“… We’re on the brink of something.”“Brinks,” says Garden, with casual fondness, “are traditionally stepped back from.”“They are also fine places over which to tip one’s enemies,” says Blue. “Traditionally.”
— This is How You Lose the Time War
What is it about society that disappoints you so much?
Oh, I don’t know
Is it that we collectively thought Steve Jobs was a great man
Even when we knew he made billions off the backs of children?
Or maybe it’s that it feels like all our heroes are counterfeit
The world itself is just one big hoax
Or is it that we voted for this?
Not with our rigged elections,
But with our things, our property, our money
We all know why we do this
Not because ‘Hunger Games’ books make us happy
But because we want to be sedated
Because it’s painful not to pretend, because we’re cowards
— HOAX, Angerfist
Civil disobedience in the attention economy means withdrawing attention. But doing that by loudly quitting Facebook and then tweeting about it is the same mistake as thinking that the imaginary Pera is a real island that we can reach by boat. A real withdrawal of attention happens first and foremost in the mind.
— How to Do Nothing, Jenny Odell
268435179 = -268 + 4(3×5 – 17) – 9 via
After years of studying it, I believe that cryptocurrency is an inherently right-wing, hyper-capitalistic technology built primarily to amplify the wealth of its proponents through a combination of tax avoidance, diminished regulatory oversight and artificially enforced scarcity.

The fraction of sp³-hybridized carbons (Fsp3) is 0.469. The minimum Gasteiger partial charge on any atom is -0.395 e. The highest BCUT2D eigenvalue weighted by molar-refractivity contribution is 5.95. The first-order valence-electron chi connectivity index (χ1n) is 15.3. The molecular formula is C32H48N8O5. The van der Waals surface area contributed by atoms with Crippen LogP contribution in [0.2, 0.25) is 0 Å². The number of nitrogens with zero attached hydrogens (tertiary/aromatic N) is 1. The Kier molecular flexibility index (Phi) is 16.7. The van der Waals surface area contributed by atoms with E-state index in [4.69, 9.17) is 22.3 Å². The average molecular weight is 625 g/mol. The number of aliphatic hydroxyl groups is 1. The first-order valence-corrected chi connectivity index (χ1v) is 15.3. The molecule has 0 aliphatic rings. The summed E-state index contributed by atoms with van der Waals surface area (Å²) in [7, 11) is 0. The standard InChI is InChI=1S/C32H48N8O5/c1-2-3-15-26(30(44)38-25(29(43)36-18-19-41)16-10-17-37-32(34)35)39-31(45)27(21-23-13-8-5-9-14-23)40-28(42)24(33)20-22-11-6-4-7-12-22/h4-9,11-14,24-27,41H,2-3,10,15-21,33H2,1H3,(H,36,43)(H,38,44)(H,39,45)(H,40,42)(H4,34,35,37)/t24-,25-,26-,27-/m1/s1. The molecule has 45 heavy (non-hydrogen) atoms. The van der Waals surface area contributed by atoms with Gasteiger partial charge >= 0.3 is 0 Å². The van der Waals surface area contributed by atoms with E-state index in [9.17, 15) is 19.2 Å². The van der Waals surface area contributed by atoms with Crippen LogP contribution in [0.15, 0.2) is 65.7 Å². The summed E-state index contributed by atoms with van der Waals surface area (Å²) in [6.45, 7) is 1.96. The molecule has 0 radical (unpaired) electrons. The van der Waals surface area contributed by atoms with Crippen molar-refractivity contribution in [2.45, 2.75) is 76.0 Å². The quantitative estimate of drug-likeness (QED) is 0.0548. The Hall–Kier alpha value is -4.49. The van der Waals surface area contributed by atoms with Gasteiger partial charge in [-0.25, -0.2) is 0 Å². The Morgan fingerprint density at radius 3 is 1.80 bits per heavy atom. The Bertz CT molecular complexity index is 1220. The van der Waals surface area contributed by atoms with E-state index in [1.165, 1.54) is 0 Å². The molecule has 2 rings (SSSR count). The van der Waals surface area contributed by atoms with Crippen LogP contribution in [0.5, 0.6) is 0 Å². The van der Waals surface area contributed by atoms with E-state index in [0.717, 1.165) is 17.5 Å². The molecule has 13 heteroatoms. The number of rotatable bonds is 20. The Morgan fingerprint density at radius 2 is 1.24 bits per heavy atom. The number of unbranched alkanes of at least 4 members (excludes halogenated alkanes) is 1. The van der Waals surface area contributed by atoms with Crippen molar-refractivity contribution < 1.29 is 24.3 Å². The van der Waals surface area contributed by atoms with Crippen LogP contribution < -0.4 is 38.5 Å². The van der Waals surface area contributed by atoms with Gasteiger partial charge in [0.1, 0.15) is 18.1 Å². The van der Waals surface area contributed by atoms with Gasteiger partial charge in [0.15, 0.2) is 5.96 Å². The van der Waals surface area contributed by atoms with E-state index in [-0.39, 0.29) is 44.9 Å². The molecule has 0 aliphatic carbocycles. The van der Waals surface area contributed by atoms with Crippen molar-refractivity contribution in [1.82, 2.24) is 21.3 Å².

— Jackson Plamer, read full thread
— Three Laws of Robotics codified in robots.txt
In becoming what one is, a person turns back, into, gathers something of the past, and carries it forward. It is genealogy compressed under high pressure. The present, as such, is but a placeholder where the past and future meet, a fleeting moment where becoming takes place.
— Hiking with Nietzsche, John Kaag
Find unequal positive integers x, y, z such that (see answer)
It is as if we go through a cycle: The more knowledge we accumulate about a particular natural or man-made phenomenon, the more it changes from something mysterious into something merely “complicated,” then into something simple, until we probe and question the elements of its simplicity, and it enters the realm of mystery once more.
— Erno Rubik, Cubed: The Puzzle of us all
Walking the stacks in a library, dragging your fingers across the spines – it’s hard not to feel the presence of sleeping spirits.
— Robin Sloan, Mr. Penumbra’s 24-Hour Bookstore